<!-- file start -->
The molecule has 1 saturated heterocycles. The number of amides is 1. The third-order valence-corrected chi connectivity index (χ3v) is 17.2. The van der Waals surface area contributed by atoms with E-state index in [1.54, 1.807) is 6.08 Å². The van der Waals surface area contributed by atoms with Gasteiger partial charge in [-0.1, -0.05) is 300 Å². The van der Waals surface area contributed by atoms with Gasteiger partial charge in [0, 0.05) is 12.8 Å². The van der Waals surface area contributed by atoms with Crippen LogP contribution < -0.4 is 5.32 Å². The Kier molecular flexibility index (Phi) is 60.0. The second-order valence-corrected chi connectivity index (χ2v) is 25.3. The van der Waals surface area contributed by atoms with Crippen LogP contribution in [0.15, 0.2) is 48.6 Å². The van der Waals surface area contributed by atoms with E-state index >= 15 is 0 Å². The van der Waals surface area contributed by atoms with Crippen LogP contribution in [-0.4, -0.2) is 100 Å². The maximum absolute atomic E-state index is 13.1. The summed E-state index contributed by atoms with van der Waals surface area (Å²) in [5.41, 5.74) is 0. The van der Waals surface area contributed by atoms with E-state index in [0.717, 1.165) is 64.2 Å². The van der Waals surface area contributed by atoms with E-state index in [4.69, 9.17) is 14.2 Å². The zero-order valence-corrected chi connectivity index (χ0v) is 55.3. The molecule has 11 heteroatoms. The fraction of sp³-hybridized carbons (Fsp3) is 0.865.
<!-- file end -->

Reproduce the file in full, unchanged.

The molecule has 1 saturated heterocycles. The number of amides is 1. The third-order valence-corrected chi connectivity index (χ3v) is 17.2. The van der Waals surface area contributed by atoms with E-state index in [1.54, 1.807) is 6.08 Å². The van der Waals surface area contributed by atoms with Gasteiger partial charge in [-0.1, -0.05) is 300 Å². The van der Waals surface area contributed by atoms with Gasteiger partial charge in [0, 0.05) is 12.8 Å². The van der Waals surface area contributed by atoms with Crippen LogP contribution < -0.4 is 5.32 Å². The Kier molecular flexibility index (Phi) is 60.0. The second-order valence-corrected chi connectivity index (χ2v) is 25.3. The van der Waals surface area contributed by atoms with Crippen LogP contribution in [0.15, 0.2) is 48.6 Å². The van der Waals surface area contributed by atoms with E-state index >= 15 is 0 Å². The van der Waals surface area contributed by atoms with Crippen LogP contribution in [-0.4, -0.2) is 100 Å². The maximum absolute atomic E-state index is 13.1. The summed E-state index contributed by atoms with van der Waals surface area (Å²) in [5.41, 5.74) is 0. The van der Waals surface area contributed by atoms with E-state index in [0.717, 1.165) is 64.2 Å². The van der Waals surface area contributed by atoms with E-state index in [4.69, 9.17) is 14.2 Å². The zero-order valence-corrected chi connectivity index (χ0v) is 55.3. The molecule has 11 heteroatoms. The fraction of sp³-hybridized carbons (Fsp3) is 0.865.